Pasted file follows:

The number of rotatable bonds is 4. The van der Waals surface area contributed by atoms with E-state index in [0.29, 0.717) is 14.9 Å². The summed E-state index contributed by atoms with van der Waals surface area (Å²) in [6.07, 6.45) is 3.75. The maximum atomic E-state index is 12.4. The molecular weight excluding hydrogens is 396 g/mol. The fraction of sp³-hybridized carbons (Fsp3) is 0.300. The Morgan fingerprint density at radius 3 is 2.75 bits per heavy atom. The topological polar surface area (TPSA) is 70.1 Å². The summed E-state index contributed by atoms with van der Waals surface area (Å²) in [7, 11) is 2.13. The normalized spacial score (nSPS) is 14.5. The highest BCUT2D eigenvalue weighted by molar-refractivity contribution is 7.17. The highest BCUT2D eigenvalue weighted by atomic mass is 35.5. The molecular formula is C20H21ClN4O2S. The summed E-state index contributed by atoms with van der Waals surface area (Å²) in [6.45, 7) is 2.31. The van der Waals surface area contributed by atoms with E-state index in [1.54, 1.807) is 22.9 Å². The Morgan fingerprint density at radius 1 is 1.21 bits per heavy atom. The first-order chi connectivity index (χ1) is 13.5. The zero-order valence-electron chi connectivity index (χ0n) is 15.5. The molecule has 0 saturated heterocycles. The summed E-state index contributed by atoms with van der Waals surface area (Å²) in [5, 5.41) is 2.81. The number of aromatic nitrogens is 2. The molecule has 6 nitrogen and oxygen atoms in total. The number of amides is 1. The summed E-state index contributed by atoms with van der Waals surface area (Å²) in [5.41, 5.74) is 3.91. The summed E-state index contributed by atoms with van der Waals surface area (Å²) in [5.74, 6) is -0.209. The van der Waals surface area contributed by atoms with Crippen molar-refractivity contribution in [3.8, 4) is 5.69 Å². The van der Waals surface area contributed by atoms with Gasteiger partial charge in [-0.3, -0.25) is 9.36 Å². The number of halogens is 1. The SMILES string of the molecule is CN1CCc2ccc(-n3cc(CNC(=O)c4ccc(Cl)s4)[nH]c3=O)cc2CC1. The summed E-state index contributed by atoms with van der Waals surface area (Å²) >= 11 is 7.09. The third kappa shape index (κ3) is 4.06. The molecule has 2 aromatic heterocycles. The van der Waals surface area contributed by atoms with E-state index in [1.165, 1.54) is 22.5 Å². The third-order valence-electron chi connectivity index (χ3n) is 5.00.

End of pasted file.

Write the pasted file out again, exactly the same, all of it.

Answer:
The number of rotatable bonds is 4. The van der Waals surface area contributed by atoms with E-state index in [0.29, 0.717) is 14.9 Å². The summed E-state index contributed by atoms with van der Waals surface area (Å²) in [6.07, 6.45) is 3.75. The maximum atomic E-state index is 12.4. The molecular weight excluding hydrogens is 396 g/mol. The fraction of sp³-hybridized carbons (Fsp3) is 0.300. The Morgan fingerprint density at radius 3 is 2.75 bits per heavy atom. The topological polar surface area (TPSA) is 70.1 Å². The summed E-state index contributed by atoms with van der Waals surface area (Å²) in [7, 11) is 2.13. The normalized spacial score (nSPS) is 14.5. The highest BCUT2D eigenvalue weighted by molar-refractivity contribution is 7.17. The highest BCUT2D eigenvalue weighted by atomic mass is 35.5. The molecular formula is C20H21ClN4O2S. The summed E-state index contributed by atoms with van der Waals surface area (Å²) in [6.45, 7) is 2.31. The van der Waals surface area contributed by atoms with E-state index in [1.54, 1.807) is 22.9 Å². The Morgan fingerprint density at radius 1 is 1.21 bits per heavy atom. The first-order chi connectivity index (χ1) is 13.5. The zero-order valence-electron chi connectivity index (χ0n) is 15.5. The molecule has 0 saturated heterocycles. The summed E-state index contributed by atoms with van der Waals surface area (Å²) in [5, 5.41) is 2.81. The number of aromatic nitrogens is 2. The molecule has 6 nitrogen and oxygen atoms in total. The number of amides is 1. The summed E-state index contributed by atoms with van der Waals surface area (Å²) in [5.41, 5.74) is 3.91. The summed E-state index contributed by atoms with van der Waals surface area (Å²) in [5.74, 6) is -0.209. The van der Waals surface area contributed by atoms with Crippen molar-refractivity contribution in [3.8, 4) is 5.69 Å². The van der Waals surface area contributed by atoms with Gasteiger partial charge in [-0.3, -0.25) is 9.36 Å². The number of halogens is 1. The SMILES string of the molecule is CN1CCc2ccc(-n3cc(CNC(=O)c4ccc(Cl)s4)[nH]c3=O)cc2CC1. The summed E-state index contributed by atoms with van der Waals surface area (Å²) >= 11 is 7.09. The third kappa shape index (κ3) is 4.06. The molecule has 2 aromatic heterocycles. The van der Waals surface area contributed by atoms with E-state index in [1.165, 1.54) is 22.5 Å². The third-order valence-electron chi connectivity index (χ3n) is 5.00.